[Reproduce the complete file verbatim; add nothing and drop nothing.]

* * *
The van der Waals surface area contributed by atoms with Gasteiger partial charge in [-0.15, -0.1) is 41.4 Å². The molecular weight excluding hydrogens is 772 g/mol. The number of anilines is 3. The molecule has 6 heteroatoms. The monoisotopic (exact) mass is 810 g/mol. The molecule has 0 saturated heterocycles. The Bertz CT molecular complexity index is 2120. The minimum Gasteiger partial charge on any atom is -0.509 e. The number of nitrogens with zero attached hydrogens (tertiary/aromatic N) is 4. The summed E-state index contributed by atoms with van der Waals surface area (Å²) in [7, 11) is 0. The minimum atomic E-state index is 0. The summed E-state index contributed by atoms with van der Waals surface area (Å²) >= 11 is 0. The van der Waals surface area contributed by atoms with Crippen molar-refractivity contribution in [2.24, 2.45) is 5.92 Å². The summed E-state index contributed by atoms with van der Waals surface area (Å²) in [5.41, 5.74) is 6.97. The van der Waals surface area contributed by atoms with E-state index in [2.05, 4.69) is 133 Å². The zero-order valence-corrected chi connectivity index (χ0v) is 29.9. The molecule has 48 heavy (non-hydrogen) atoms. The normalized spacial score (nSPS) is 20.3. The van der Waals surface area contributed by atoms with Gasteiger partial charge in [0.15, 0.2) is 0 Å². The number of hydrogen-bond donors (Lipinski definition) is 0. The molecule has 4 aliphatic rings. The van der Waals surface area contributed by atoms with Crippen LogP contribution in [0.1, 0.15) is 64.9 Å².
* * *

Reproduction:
The van der Waals surface area contributed by atoms with Gasteiger partial charge in [-0.15, -0.1) is 41.4 Å². The molecular weight excluding hydrogens is 772 g/mol. The number of anilines is 3. The molecule has 6 heteroatoms. The monoisotopic (exact) mass is 810 g/mol. The molecule has 0 saturated heterocycles. The Bertz CT molecular complexity index is 2120. The minimum Gasteiger partial charge on any atom is -0.509 e. The number of nitrogens with zero attached hydrogens (tertiary/aromatic N) is 4. The summed E-state index contributed by atoms with van der Waals surface area (Å²) in [7, 11) is 0. The minimum atomic E-state index is 0. The summed E-state index contributed by atoms with van der Waals surface area (Å²) >= 11 is 0. The van der Waals surface area contributed by atoms with Crippen molar-refractivity contribution in [2.24, 2.45) is 5.92 Å². The summed E-state index contributed by atoms with van der Waals surface area (Å²) in [5.41, 5.74) is 6.97. The van der Waals surface area contributed by atoms with E-state index in [2.05, 4.69) is 133 Å². The zero-order valence-corrected chi connectivity index (χ0v) is 29.9. The molecule has 48 heavy (non-hydrogen) atoms. The normalized spacial score (nSPS) is 20.3. The van der Waals surface area contributed by atoms with Gasteiger partial charge in [0.15, 0.2) is 0 Å². The number of hydrogen-bond donors (Lipinski definition) is 0. The molecule has 4 aliphatic rings. The van der Waals surface area contributed by atoms with Crippen LogP contribution in [0.1, 0.15) is 64.9 Å².